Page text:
Not a week goes by without someone asking me, “I’m thinking about getting some fillers or doing Botox. Do you think I should do it?” As an esthetician who has been working with skin (and subsequently staring at faces) for the last 25+ years, I am a trusted resource for my clients when it comes to these things. And because I’m not a nurse or doctor (so I don’t personally perform these procedures), I have no ulterior motive other than giving my true thoughts for helping someone in their quest to look their best. Here is how I address these questions when I am asked.
The first (and most important) question I always ask when someone is considering altering his or her face with fillers or Botox is “What is bothering you and what are you wanting to improve?” I pay very close attention to their response, as this will guide the opinion that I give. What I am also listening for is what gave them the idea in the first place. Was it a friend who had something done? Was it a doctor or nurse that suggested they needed to do it? Did you read something online about a celebrity who is having such procedures done and looks amazing for their age?
For most people (especially those in their 20s and 30s), it’s usually influenced from a friend who had something done. Examples of responses might be, “Well, my friend had a tiny bit of Botox done above her upper lip and it gave her a little bit of plumpness. It looks really natural.” Or “My friend had a little bit of filler under her eyes to not make them look so hollow.” Or “My friend had some fillers put in her cheeks to make them look more plump.”
Whenever I hear these kinds of responses, it immediately signals a red flag for me because I want to hear about things that they don’t like about their own appearance— not about what their friend did. I’ll immediately ask, “When you look in the mirror, are you frustrated with what you see?” What I discover a lot of times through this conversation is that many people don’t really have an issue with their face at all, they are simply experiencing FOMO (Fear Of Missing Out). I can’t tell you how many times I’ve gotten people to really think through the reasons why they are considering these types of procedures only for them to discover that they are creating a problem where there was never one to begin with.
Other things I hear are “I’m looking old and feel like I should do something.” This type of answer is certainly understandable (especially for those ages 35 and up). When I get this kind of response, I will grab a mirror and have them actually show me on their face what they don’t like. Through this conversation, we might discover that some things can in fact be improved with fillers or Botox (deep wrinkles, a thin upper lip, sunken in under eyes that make dark circles more prominent, are a few examples) while other things they mention they don’t particularly like (large pores, brown spots, clogged pores and bumps) cannot be addressed through dermal fillers or Botox. Instead, what their skin needs is to be resurfaced to make it look smoother and clearer. This can be done effectively through chemical peels, at-home peels (like Triple Berry Smoothing Peel), or various other skin treatments. And at the very least, nightly use of a well-formulated product with retinol like our best-selling Advanced Resurfacing Serum should be used by ANYONE that wants to turn back the clock on their skin. (Trust me, this stuff works.)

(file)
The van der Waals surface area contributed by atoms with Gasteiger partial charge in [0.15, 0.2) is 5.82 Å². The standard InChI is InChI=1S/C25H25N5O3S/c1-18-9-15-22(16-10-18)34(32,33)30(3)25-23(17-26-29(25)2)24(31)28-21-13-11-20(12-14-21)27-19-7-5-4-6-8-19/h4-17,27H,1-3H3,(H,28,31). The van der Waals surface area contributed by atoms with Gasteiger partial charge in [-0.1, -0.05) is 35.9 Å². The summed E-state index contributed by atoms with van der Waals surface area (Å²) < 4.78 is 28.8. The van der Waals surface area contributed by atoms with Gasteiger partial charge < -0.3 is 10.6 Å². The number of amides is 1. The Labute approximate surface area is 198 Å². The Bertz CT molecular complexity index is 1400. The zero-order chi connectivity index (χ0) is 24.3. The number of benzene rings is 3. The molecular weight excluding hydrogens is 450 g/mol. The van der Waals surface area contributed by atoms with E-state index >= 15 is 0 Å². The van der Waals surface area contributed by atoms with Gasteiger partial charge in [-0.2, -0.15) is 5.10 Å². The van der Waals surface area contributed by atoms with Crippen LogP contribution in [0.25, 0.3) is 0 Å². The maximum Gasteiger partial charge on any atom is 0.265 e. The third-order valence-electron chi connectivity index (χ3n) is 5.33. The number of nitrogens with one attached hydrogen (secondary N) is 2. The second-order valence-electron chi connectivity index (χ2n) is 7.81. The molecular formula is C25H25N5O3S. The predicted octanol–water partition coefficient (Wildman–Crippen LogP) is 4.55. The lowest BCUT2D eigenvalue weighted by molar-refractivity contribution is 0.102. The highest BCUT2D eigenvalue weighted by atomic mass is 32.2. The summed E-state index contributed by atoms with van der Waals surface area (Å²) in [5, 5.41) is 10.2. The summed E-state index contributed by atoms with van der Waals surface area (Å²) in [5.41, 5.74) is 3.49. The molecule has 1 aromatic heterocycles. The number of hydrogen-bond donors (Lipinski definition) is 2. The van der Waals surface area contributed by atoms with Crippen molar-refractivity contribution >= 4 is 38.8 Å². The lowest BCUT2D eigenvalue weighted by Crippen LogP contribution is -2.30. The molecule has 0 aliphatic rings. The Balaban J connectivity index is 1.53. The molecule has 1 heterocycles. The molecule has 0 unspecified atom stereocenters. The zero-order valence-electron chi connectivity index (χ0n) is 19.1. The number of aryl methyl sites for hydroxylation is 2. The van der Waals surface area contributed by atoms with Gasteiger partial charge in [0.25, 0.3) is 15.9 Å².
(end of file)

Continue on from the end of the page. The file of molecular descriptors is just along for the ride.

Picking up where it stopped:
Lastly, what I hear a lot is people saying, “My doctor thinks I would benefit from getting a little filler put in.” I have mixed reviews on this one only because I know that some doctors are aggressively looking to incorporate more of these types of cosmetic procedures into their practices because patients have to pay cash and it doesn’t go through insurance, so it can be quite profitable for them. Some might be pushing this onto their patients when maybe it’s a bit premature. It’s all about trust so hopefully you can find a good skin professional or doctor who you feel is being completely honest with you and is looking out for your best interest.
Pro Tip: When going in for a consultation to get dermal fillers, find a doctor or nurse that will sell you the syringe, and then will save some of it for use on future visit. What I mean by this is that doctors who say they have a very conservative approach (which of course, is always the best approach—especially for first timers) will not use an entire full syringe in one visit. They will do a small amount and then will encourage you to come back in two weeks to do a check up and use a little more if needed. I don’t feel it’s best to go to a doctor (or nurse) who doesn’t encourage a slow approach and just fills you up using the entire syringe on the first visit. (Of course, there are always exceptions to every rule.)
What I know to be true is that we are so easily influenced by what others do and how others look, which all plays into our own insecurities. My job as an esthetician can often be like a counselor in that I can often get to the real issue of what’s going on. Through being a good listener and by asking my clients the right questions, I can help guide them to the right answer. And once in a while, a client will even come to the conclusion for him or herself that they are simply unhappy with their life and that making changes with a relationship or their career is what is really needed.
As with all of my blog posts, I’m sharing my personal experiences about working in the beauty profession, so I hope this gives you some helpful insight when considering Botox and cosmetic dermal fillers. Make sure to do it for YOU and only you, not what society makes you think you should do. You are not missing out if you don’t get fillers or Botox, but if you think it will make you happier and more confident, then go for it.
Here’s a few other helpful posts that you might enjoy about this subject.
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